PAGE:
13 June 2007

Gulf Coast Babble

I was a mostly-silent witness today to a ... well, let's call it a "conversation." A man and a woman talking. A difference of opinion but without anger.

Sometimes they looked right at each other and took turns talking.

Sometimes they looked right at each other and interrupted each other.

Sometimes they made no eye contact and took turns talking.

At times, each of them was long-winded. Most of the time, there was little or no eye contact during long-winded segments; but, over the hour of their exchange, each of them made at least two long speeches, with eye contact.

Now and then, one or the other of them would look at me while still talking to the other. Often this happened when they were saying something funny, making a joke.

Early in the exchange, the man faced me and asked what I thought. Late in the conversation, the woman looked straight at me and asked me to help her make the man understand her point.

The conversation went round and round. They were each trying to convince the other but, judging from their statements, neither had moved from their original standpoint after an hour of talking. Neither had changed their mind. Neither could see It from the other's perspective.


Yesterday I was invited to take training and join the Mississippi Mediation Project. I attended an Essential Problem Solving Skills workshop last month sponsored by the MS Mediation project. The organizer and facilitators were impressed by my facility with and approach to the material. I accepted the invitation.

Conflict resolution interests me. Communication interests me. I'm sure I'll enjoy the training and the idea of doing what I watched the facilitators do last month sounds like something I would enjoy.

Listening to the previously described conversation, I tried to remember techniques from the workshop. I listened to the conversation the same way I read the samples in the workshop handouts and viewed the video skits. Like an anthropologist or psychologist or linguist or playwright.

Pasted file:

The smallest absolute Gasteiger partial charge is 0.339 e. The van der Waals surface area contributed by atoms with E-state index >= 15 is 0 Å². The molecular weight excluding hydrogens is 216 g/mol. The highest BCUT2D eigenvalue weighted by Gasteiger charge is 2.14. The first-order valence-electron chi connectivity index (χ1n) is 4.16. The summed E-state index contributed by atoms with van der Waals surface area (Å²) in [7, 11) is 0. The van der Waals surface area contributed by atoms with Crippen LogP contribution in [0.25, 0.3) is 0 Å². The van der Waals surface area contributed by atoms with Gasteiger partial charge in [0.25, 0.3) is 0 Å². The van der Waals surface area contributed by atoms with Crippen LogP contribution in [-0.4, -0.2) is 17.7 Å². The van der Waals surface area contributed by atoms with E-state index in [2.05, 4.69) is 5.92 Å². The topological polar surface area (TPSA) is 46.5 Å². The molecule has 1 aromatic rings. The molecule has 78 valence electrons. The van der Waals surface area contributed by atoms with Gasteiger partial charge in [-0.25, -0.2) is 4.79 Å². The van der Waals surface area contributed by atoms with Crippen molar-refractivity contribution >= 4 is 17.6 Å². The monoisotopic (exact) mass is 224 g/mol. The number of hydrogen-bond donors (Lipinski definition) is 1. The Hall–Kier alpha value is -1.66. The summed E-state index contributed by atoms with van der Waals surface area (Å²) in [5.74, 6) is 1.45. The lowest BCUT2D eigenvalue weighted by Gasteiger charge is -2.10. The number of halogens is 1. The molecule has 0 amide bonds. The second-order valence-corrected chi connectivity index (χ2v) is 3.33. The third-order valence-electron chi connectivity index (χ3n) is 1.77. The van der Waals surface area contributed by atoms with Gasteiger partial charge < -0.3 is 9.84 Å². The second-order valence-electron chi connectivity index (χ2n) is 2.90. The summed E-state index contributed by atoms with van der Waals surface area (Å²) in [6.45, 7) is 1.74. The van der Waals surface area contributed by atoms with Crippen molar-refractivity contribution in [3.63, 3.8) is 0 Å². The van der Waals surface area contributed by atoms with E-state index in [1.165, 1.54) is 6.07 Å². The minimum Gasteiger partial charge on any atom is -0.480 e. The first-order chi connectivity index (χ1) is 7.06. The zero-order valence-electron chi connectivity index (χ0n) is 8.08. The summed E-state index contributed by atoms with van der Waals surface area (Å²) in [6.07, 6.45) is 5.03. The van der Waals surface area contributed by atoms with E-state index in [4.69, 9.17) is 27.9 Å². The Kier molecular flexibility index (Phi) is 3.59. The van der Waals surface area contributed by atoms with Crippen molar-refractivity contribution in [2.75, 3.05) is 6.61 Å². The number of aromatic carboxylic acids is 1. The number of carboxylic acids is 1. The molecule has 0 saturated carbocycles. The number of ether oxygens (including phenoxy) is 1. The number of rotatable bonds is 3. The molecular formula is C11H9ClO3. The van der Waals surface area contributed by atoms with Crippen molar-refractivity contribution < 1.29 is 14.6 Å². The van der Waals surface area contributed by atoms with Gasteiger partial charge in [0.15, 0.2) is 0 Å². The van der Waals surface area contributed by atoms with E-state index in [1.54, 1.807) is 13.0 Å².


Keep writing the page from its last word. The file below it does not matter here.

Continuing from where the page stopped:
There is still so much work to be done on the Gulf. Every day I see how poor communication further complicates already frustrating situations. The problem is often due to one or more of the following:

  • People don't know how to put their thoughts into words
  • People don't know how to listen--to themselves or others
  • People are blind to emotional dynamics
  • People talk too much
Right after the storm, things were simpler. People either needed food, water, shelter, transportation, health care or they were offering those things.

Now there are volunteers and developers and politicians and service providers and funders and city planners and environmentalists and crooks and contractors and insurance agents and tourists and activists and more on the ground, milling around, each speaking in their own tongue with their own agenda. People are here from all over the world and from right here. Teenagers and young adults and Boomers and elders.

It's all very intense: whether on fire with a bright new idea or a campaign of hope or service, or profoundly depressed or despairing, nobody's blase down here these days.

It's never been more important to foster and facilitate good communication. I believe we're at another critical turning point in the recovery. I suspect poor communication is a contributing factor in the crime surge in New Orleans. What good are solutions if people don't have adequate communication skills to promote and implement them?

As I left the scene of conversation, the woman made a self-denigrating remark in the form of a question to me. Something like, "Oh I know you must think I'm awful for going on and on and believing...." I said something like "No, I don't think you're an awful person. I think you feel strongly about this and want him to understand your feeling." She said, "Oh, Alex. You are such a great mediator."

I just smiled and said goodnight. We'll see.

1 comment:

  1. I read this and a full-formed vision of you as master mediator jumped into my mind. And you were gently beaming and remembering the time you first noticed that coming to the Gulf had softened something in you. xoxo


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